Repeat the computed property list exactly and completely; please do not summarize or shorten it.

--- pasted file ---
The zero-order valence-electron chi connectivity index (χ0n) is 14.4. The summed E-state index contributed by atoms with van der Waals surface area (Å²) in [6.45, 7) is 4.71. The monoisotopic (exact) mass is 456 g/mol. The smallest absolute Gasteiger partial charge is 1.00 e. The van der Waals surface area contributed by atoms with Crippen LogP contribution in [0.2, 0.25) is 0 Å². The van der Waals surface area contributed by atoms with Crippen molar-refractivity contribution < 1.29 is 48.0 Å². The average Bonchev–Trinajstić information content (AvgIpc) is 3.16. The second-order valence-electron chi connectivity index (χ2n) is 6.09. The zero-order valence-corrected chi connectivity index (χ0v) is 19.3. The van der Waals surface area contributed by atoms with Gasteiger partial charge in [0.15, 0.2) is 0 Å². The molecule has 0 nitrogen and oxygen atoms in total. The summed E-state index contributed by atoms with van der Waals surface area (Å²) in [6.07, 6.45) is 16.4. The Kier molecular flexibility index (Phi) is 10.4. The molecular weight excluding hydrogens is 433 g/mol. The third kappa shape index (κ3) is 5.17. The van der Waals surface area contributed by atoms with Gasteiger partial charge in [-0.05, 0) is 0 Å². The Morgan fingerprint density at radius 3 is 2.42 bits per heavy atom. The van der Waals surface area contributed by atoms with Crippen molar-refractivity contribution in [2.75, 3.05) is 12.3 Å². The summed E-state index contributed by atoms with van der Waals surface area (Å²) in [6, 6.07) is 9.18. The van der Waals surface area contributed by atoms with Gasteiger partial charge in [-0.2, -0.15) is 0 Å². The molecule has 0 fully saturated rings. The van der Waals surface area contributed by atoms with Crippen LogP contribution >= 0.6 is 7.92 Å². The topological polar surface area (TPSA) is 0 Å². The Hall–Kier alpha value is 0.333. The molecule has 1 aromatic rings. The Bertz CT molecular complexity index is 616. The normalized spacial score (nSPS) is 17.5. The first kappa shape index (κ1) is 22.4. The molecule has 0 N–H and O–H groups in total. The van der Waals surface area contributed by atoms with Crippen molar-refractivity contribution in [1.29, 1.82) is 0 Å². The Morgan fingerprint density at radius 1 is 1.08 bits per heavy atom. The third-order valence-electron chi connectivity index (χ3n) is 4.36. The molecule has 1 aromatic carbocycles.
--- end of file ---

The zero-order valence-electron chi connectivity index (χ0n) is 14.4. The summed E-state index contributed by atoms with van der Waals surface area (Å²) in [6.45, 7) is 4.71. The monoisotopic (exact) mass is 456 g/mol. The smallest absolute Gasteiger partial charge is 1.00 e. The van der Waals surface area contributed by atoms with Crippen LogP contribution in [0.2, 0.25) is 0 Å². The van der Waals surface area contributed by atoms with Crippen molar-refractivity contribution < 1.29 is 48.0 Å². The average Bonchev–Trinajstić information content (AvgIpc) is 3.16. The second-order valence-electron chi connectivity index (χ2n) is 6.09. The zero-order valence-corrected chi connectivity index (χ0v) is 19.3. The van der Waals surface area contributed by atoms with Gasteiger partial charge in [0.15, 0.2) is 0 Å². The molecule has 0 nitrogen and oxygen atoms in total. The summed E-state index contributed by atoms with van der Waals surface area (Å²) in [6.07, 6.45) is 16.4. The Kier molecular flexibility index (Phi) is 10.4. The molecular weight excluding hydrogens is 433 g/mol. The third kappa shape index (κ3) is 5.17. The van der Waals surface area contributed by atoms with Gasteiger partial charge in [-0.05, 0) is 0 Å². The Morgan fingerprint density at radius 3 is 2.42 bits per heavy atom. The van der Waals surface area contributed by atoms with Crippen molar-refractivity contribution in [2.75, 3.05) is 12.3 Å². The summed E-state index contributed by atoms with van der Waals surface area (Å²) in [6, 6.07) is 9.18. The van der Waals surface area contributed by atoms with Gasteiger partial charge in [-0.2, -0.15) is 0 Å². The molecule has 0 fully saturated rings. The van der Waals surface area contributed by atoms with Crippen LogP contribution >= 0.6 is 7.92 Å². The topological polar surface area (TPSA) is 0 Å². The Hall–Kier alpha value is 0.333. The molecule has 1 aromatic rings. The Bertz CT molecular complexity index is 616. The normalized spacial score (nSPS) is 17.5. The first kappa shape index (κ1) is 22.4. The molecule has 0 N–H and O–H groups in total. The van der Waals surface area contributed by atoms with Crippen molar-refractivity contribution in [1.29, 1.82) is 0 Å². The Morgan fingerprint density at radius 1 is 1.08 bits per heavy atom. The third-order valence-electron chi connectivity index (χ3n) is 4.36. The molecule has 1 aromatic carbocycles.